MANHATTAN, Kan. (KSNT) – The U.S. Department of Agriculture is giving nearly a million dollars in grants to professors at Kansas State University in an effort to keep livestock healthy.
Jishu Shi is a professor of vaccine immunology, and one of three professors that were awarded a grant at the K-State College of Veterinary Medicine.
He’s getting more than $600,000 to try and find a vaccine for African Swine Fever.
“We have to prepare for the worst, so we need to develop a vaccine,” Shi said.
It’s a disease that hasn’t reached the U.S. but recently spread in China and has contributed to the deaths of millions of pigs.
“It doesn’t infect humans, however, it does affect people’s lives because people who are doing this for a living, the swine farmers, that could really affect their lives, and if the pork price changed, it could affect everybody,” Shi said.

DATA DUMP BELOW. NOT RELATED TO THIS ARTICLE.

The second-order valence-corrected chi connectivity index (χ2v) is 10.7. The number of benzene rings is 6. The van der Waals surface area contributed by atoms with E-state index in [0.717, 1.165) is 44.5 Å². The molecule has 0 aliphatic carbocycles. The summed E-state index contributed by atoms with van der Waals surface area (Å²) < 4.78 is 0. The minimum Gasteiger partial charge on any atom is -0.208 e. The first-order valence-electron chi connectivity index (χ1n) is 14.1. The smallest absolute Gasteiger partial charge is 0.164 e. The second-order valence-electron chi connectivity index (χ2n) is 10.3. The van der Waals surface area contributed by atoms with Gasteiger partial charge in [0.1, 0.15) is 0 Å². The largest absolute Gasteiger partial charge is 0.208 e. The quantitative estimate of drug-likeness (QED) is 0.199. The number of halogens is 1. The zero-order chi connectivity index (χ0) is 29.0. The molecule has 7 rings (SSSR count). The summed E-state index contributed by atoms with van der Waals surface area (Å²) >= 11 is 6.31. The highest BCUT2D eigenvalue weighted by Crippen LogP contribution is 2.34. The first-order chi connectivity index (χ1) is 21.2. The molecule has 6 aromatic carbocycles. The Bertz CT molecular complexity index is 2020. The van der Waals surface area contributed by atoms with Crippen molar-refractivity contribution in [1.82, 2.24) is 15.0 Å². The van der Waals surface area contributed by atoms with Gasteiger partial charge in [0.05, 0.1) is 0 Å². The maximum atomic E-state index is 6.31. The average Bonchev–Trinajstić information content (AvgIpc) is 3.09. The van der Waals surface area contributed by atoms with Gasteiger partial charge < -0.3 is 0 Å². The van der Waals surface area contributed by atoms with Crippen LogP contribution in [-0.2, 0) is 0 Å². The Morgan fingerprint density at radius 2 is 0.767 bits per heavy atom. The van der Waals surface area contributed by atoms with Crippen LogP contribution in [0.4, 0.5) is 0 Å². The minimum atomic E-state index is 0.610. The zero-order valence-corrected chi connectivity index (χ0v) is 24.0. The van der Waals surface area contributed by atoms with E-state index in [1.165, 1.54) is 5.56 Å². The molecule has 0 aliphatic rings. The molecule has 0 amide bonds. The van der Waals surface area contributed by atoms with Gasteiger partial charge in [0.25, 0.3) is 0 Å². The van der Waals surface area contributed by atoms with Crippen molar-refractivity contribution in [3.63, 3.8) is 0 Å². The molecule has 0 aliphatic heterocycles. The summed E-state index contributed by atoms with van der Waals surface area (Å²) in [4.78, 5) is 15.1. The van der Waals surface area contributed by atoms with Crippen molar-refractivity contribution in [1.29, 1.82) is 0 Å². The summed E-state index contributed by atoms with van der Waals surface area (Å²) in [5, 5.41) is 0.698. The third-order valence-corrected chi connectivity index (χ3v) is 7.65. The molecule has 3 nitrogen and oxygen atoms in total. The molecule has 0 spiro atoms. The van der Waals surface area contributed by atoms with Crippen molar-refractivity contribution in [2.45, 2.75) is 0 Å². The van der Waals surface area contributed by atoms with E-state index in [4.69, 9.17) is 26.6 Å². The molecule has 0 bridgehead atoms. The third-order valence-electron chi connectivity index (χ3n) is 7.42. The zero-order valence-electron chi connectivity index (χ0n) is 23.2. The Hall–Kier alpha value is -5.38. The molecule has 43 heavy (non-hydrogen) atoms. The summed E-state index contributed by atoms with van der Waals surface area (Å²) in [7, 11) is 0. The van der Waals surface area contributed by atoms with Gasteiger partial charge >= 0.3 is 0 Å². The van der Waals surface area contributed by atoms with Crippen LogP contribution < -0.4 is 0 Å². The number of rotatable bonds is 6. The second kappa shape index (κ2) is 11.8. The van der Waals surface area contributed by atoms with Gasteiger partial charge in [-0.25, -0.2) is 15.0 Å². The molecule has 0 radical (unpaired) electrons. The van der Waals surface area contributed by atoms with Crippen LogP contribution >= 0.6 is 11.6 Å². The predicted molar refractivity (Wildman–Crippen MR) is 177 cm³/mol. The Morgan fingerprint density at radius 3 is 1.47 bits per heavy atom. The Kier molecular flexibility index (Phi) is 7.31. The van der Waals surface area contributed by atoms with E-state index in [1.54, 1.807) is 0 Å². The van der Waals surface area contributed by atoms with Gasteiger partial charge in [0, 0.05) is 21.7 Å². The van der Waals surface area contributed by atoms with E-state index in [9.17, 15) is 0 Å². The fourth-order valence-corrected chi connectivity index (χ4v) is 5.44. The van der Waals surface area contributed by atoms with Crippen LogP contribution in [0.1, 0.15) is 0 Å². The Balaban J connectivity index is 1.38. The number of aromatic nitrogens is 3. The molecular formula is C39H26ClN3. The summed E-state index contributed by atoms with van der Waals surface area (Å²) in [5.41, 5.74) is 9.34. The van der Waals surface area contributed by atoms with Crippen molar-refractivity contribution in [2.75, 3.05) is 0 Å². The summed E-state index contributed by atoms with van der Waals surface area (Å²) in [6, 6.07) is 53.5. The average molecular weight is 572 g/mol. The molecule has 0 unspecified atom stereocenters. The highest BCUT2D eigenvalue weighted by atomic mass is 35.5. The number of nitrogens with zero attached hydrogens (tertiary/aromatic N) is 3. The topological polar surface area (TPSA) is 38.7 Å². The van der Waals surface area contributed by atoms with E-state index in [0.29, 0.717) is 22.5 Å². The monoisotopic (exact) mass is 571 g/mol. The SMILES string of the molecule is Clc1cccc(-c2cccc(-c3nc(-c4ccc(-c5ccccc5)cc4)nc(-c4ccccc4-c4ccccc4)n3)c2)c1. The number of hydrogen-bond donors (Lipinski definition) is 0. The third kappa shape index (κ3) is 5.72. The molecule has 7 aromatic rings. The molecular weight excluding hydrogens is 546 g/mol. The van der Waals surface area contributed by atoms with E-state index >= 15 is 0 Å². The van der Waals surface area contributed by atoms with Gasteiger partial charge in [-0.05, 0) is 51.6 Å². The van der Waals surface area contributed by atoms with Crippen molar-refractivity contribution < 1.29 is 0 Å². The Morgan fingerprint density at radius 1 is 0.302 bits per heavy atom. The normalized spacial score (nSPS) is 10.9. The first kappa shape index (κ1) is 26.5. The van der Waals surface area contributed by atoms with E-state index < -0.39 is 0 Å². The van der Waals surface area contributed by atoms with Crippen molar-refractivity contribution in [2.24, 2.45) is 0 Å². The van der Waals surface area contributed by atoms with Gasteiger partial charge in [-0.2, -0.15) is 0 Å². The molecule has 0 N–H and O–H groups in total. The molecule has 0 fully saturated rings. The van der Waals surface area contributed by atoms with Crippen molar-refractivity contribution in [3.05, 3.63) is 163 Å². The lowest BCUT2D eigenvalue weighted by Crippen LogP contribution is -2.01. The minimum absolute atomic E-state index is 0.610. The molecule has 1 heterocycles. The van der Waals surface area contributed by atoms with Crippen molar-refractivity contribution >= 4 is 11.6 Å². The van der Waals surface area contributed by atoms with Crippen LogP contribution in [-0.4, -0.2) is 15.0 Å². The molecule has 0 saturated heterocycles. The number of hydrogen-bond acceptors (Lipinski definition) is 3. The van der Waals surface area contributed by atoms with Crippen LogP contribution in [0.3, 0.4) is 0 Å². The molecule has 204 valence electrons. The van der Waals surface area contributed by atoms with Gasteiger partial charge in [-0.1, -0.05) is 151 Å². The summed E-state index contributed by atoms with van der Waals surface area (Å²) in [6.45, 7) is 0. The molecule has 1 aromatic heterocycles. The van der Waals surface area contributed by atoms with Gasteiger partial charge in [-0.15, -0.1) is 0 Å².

Two other grants will focus on Foot-and-Mouth Disease in livestock.
It’s a disease that also isn’t in the country. But if it was, officials said animals like cattle and pigs would suffer and some would die. The export markets would also come to a halt.
Part of the money will pay for a computer program that will help experts know how to react if it does come here.
“Simulate certain interventions to try and stop it, and see which ones work best, and work best means how do we stop disease, but also how do we maintain the industries, the livestock industries so that we don’t do too much damage to them in controlling the disease,” Mike Sanderson, a professor in epidemiology said. “How might we detect it better, how might we vaccinate more effectively, how do we prevent it from ever even coming here, and then if it does, how do we control it,” Sanderson said.
Sanderson’s grant is for $176,900. Jürgen Richt, another professor received a $150,000 grant to work on Foot-and-Mouth Disease vaccines.
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